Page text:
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Effects of CYP2D6 and CYP3A5 polymorphisms on tamoxifen and its metabolites in Thai breast cancer patients

Authors Charoenchokthavee W, Areepium N, Panomvana D, Sriuranpong V

Received 26 October 2016

Accepted for publication 1 February 2017

Published 15 April 2017 Volume 2017:9 Pages 249—256


Checked for plagiarism Yes

Review by Single-blind

Peer reviewer comments 2

Editor who approved publication: Professor Pranela Rameshwar

Wanaporn Charoenchokthavee,1 Nutthada Areepium,2 Duangchit Panomvana,2 Virote Sriuranpong2

1Department of Pharmacy Practice, Faculty of Pharmaceutical Science, Chulalongkorn University, 2Medical Oncology Unit, Department of Medicine, Faculty of Medicine, Chulalongkorn University, Pathumwan, Bangkok, Thailand

Purpose: This study aimed to determine the effects of CYP2D6 and CYP3A5 polymorphisms on the levels of tamoxifen (TAM) and its metabolites in the plasma of breast cancer patients. The protocol was designed to test the associations between CYP2D6, CYP3A5 genotypes and phenotypes (extensive metabolizer [EM], intermediate metabolizer [IM] and poor metabolizer [PM]) and TAM, N-desmethyl tamoxifen (NDMT), endoxifen (END) and 4-hydroxytamoxifen (4OHT) concentrations.
Patients and methods: One hundred and thirty-four Thai breast cancer patients from the Thai Tamoxifen Project undergoing TAM treatment who met the inclusion/exclusion criteria were recruited. Plasma samples were assessed for the concentrations of TAM and its metabolites using high-performance liquid chromatography. The data are presented as actual values and metabolic ratios (MR). The hypotheses were tested using Kruskal–Wallis or Mann–Whitney U test, including the simple main effects analysis.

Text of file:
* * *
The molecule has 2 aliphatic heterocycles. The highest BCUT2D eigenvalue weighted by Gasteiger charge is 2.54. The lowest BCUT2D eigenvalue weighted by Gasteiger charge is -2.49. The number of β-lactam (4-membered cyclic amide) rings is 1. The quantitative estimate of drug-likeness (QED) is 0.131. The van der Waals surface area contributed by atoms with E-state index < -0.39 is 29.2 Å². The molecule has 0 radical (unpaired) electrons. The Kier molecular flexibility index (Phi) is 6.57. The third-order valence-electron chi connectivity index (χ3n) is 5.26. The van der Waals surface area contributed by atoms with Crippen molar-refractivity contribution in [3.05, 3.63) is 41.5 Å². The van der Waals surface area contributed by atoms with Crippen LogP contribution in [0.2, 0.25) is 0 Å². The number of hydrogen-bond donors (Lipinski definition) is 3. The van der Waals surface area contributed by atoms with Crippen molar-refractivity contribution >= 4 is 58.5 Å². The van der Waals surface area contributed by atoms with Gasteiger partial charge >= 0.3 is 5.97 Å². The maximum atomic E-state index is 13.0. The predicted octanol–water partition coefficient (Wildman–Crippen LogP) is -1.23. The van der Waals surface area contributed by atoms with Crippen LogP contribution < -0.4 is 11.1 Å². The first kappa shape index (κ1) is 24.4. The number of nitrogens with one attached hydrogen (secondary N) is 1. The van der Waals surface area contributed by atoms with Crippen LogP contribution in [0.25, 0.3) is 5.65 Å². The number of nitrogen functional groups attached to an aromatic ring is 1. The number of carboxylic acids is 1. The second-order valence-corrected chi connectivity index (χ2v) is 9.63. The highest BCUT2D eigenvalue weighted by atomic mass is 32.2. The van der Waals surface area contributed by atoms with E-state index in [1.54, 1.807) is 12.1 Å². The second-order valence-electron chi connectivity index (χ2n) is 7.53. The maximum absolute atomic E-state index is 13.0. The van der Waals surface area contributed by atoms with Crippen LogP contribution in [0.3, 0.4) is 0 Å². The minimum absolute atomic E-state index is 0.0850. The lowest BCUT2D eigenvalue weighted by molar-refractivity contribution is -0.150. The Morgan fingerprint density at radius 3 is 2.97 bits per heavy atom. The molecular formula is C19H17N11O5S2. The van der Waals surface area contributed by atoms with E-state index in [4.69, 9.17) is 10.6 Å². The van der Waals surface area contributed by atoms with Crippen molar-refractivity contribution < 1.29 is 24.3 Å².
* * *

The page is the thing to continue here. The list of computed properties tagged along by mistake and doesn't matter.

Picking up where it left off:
Results: The patients had stage 0–IV breast cancer. The mean age and body mass index were 51.6±11.6 years and 24.0±4.3, respectively. Also, 53.0% of them were premenopausal, 10.4% were perimenopausal and 36.6% were postmenopausal, while 23.1% were CYP2D6-EM/CYP3A5-EM and 20.9% carried only CYP2D6 and CYP3A5 incomplete alleles. The median concentrations of TAM, NDMT, END and 4OHT were 374.7 (interquartile range [IQR] 230.2) ng/mL, 1,064.9 (IQR 599.6) ng/mL, 54.5 (IQR 52.5) ng/mL and 5.0 (IQR 3.1) ng/mL, respectively. MR (TAM-NDMT) and MR (NDMT-END) were statistically different (p=0.013 and p=0.014, respectively), while MR (4OHT-END) was not statistically different within the CYP2D6 phenotype (p=0.594). MR (TAM-4OHT) was not statistically different within the CYP2D6 phenotype (p=0.079), but it was potentially different from CYP3A5-PM (p=0.056). None of the MR was statistically different within the CYP3A5 phenotype.
Conclusion: CYP2D6 polymorphisms appear to affect END concentration through an NDMT subpathway and potentially affect 4OHT concentrations through a 4OHT subpathway in CYP3A5-PM group.

Keywords: endoxifen, cytochrome P450, single nucleotide polymorphisms, pharmacogenetics, pharmacogenomics, human

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